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Rural Gravity Water Supply in Nepal

related country: Nepal
related country: Nepal


We are assisting a small charity putting in a new rural gravity water supply in Nepal. A design has been done by an local engineer from the DWO which includes approx. 2km of buried pipe (50mm and 32mm dia)-he has been to site and seen the terrain. The funders are concerned over the labour cost and feasibility of burying the pipe which contours round a steep forested hillside and want to lay it on the ground instead. I think we will be using HPDE pipe and suspect using a DI pipe above ground would be more expensive than the labour costs of burying an HDPE one. I'm also concerned about damage to an above ground pipe, either intentional or by animals, people cutting foliage for animals etc. Any advice on the way forward appreciated, including some estimates of m/day of trench that can be achieved by hand in difficult terrain, I assume depth of burial should be to 1m. What is reasonable to ask the community to contribute in terms of free labour as their contribution to the project?- I've seen figures of around 20% of the capital cost?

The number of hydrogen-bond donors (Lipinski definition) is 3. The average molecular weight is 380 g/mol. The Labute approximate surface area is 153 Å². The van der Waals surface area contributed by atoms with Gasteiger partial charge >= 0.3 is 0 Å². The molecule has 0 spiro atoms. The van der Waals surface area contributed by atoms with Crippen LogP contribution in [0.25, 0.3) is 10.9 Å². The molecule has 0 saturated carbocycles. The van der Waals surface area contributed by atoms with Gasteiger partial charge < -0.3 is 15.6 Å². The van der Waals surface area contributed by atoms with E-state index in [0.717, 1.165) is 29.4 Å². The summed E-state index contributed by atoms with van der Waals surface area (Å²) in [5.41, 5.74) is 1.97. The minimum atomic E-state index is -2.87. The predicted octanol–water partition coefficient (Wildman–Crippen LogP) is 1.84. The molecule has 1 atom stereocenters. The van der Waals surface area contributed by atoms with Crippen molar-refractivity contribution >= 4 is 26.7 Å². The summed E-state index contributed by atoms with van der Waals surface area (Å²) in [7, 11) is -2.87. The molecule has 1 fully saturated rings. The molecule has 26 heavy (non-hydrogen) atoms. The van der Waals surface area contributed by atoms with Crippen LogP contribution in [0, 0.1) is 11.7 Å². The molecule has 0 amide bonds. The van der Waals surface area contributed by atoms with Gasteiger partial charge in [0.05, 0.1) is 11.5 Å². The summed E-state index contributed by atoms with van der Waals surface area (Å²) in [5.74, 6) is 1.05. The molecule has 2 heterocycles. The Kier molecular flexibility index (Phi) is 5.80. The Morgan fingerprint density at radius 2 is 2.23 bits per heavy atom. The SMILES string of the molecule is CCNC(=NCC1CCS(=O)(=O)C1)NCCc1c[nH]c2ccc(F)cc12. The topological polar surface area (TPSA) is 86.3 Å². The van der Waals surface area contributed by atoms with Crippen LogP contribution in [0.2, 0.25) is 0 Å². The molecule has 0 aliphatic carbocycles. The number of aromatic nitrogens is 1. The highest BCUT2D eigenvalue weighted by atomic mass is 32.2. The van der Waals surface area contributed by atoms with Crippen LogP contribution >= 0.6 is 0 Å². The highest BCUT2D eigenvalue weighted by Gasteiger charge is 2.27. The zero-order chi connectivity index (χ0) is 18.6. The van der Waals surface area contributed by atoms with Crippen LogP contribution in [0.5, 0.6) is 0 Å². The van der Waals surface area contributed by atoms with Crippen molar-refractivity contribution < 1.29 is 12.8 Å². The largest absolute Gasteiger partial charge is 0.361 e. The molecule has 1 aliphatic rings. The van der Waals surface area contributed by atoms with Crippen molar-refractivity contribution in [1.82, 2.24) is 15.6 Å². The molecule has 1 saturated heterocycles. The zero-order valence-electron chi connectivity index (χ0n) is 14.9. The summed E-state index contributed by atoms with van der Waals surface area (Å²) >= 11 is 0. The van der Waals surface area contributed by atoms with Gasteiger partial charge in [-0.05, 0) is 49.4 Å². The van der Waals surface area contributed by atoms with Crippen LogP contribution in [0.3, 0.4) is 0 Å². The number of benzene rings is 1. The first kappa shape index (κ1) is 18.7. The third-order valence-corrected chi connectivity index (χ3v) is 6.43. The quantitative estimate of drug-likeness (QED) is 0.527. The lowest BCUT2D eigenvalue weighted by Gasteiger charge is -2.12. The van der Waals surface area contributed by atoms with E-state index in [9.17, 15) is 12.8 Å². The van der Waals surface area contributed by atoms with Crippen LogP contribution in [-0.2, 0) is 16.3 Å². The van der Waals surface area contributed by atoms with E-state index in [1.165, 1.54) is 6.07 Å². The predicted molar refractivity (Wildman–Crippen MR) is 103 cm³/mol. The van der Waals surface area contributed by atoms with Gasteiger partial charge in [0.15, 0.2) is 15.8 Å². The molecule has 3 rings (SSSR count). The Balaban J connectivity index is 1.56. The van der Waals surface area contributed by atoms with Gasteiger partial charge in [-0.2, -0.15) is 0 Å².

Kind Regards

Lisa Varey Principal Engineer

01946 598927

Posted by LC Jones, RedR KP Moderator

2 Answers


I would agree that laying on the surface is a poor option for all the reasons you mention. Also anything which moves cost from investment to maintenance mustbe thought through carefully as maintenance is always the challenge. Jordan's book gives estimates of how many m/day. Re community contribution, I am unsure but suggest talking to other organisations working in Nepal to see the range then discussing with people involved. Good luck


We are building very similar DWSS right now here in Nepal (Gorkha district). Trenching of HDPE pipes is highly recommended, but due to climate and habits no need to bury it 1m deep (which would be indeed an issue I guess). Estimates for how long it takes to dig are hard to do, as community labour availability is highly seasonal. So sometimes it takes several weeks and sometimes it is done in a few days...

The usual pipe trenches are maybe 30-40cm deep, which are later simply backfilled with the earth taken out. In most of the hilly region freezing of pipes (the main reason why you would want to dig deeper) is not really an issue, and higher up communities are very used to keep water flowing during cold spells to avoid pipes freezing shut and bursting.

We usually ask the community to contribute the digging and they seem to have no problem with that. In our internal calculations the community contributions for free labour are usually around 20-30%.